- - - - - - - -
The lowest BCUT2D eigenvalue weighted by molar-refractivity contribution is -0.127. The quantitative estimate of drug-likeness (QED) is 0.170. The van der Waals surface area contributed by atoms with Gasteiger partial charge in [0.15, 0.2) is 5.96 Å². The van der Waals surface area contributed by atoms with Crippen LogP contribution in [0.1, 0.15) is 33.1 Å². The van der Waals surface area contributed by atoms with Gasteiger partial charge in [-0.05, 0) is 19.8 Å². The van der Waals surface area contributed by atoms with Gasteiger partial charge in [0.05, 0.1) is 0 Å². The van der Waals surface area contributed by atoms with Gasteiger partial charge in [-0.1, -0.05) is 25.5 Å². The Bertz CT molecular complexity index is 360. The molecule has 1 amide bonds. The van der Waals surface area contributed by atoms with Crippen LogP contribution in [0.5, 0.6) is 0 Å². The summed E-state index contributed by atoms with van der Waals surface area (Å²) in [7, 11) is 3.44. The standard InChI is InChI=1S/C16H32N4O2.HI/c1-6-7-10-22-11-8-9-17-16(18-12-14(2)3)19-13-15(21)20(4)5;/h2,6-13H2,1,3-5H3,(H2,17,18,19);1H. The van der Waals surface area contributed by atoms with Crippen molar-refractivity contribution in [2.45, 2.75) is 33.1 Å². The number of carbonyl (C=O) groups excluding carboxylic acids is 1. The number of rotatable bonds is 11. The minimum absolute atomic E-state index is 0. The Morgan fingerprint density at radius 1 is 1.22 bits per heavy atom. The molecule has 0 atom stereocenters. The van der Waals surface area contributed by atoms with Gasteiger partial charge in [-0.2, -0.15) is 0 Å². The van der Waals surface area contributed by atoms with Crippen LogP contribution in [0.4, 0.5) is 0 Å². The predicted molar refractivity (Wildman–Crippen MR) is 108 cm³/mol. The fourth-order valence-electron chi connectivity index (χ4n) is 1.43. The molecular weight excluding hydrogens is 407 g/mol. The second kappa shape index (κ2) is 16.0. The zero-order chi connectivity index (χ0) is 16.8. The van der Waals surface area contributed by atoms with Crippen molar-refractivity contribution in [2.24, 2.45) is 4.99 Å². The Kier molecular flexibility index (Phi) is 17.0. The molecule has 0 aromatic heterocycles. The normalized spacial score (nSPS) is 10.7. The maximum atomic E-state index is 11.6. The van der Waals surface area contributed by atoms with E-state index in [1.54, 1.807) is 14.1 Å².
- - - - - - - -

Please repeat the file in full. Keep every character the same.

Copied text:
The lowest BCUT2D eigenvalue weighted by molar-refractivity contribution is -0.127. The quantitative estimate of drug-likeness (QED) is 0.170. The van der Waals surface area contributed by atoms with Gasteiger partial charge in [0.15, 0.2) is 5.96 Å². The van der Waals surface area contributed by atoms with Crippen LogP contribution in [0.1, 0.15) is 33.1 Å². The van der Waals surface area contributed by atoms with Gasteiger partial charge in [-0.05, 0) is 19.8 Å². The van der Waals surface area contributed by atoms with Gasteiger partial charge in [0.05, 0.1) is 0 Å². The van der Waals surface area contributed by atoms with Gasteiger partial charge in [-0.1, -0.05) is 25.5 Å². The Bertz CT molecular complexity index is 360. The molecule has 1 amide bonds. The van der Waals surface area contributed by atoms with Crippen LogP contribution in [0.5, 0.6) is 0 Å². The summed E-state index contributed by atoms with van der Waals surface area (Å²) in [7, 11) is 3.44. The standard InChI is InChI=1S/C16H32N4O2.HI/c1-6-7-10-22-11-8-9-17-16(18-12-14(2)3)19-13-15(21)20(4)5;/h2,6-13H2,1,3-5H3,(H2,17,18,19);1H. The van der Waals surface area contributed by atoms with Crippen molar-refractivity contribution in [2.45, 2.75) is 33.1 Å². The number of carbonyl (C=O) groups excluding carboxylic acids is 1. The number of rotatable bonds is 11. The minimum absolute atomic E-state index is 0. The Morgan fingerprint density at radius 1 is 1.22 bits per heavy atom. The molecule has 0 atom stereocenters. The van der Waals surface area contributed by atoms with Gasteiger partial charge in [-0.2, -0.15) is 0 Å². The van der Waals surface area contributed by atoms with Crippen LogP contribution in [0.4, 0.5) is 0 Å². The predicted molar refractivity (Wildman–Crippen MR) is 108 cm³/mol. The fourth-order valence-electron chi connectivity index (χ4n) is 1.43. The molecular weight excluding hydrogens is 407 g/mol. The second kappa shape index (κ2) is 16.0. The zero-order chi connectivity index (χ0) is 16.8. The van der Waals surface area contributed by atoms with Crippen molar-refractivity contribution in [2.24, 2.45) is 4.99 Å². The Kier molecular flexibility index (Phi) is 17.0. The molecule has 0 aromatic heterocycles. The normalized spacial score (nSPS) is 10.7. The maximum atomic E-state index is 11.6. The van der Waals surface area contributed by atoms with E-state index in [1.54, 1.807) is 14.1 Å².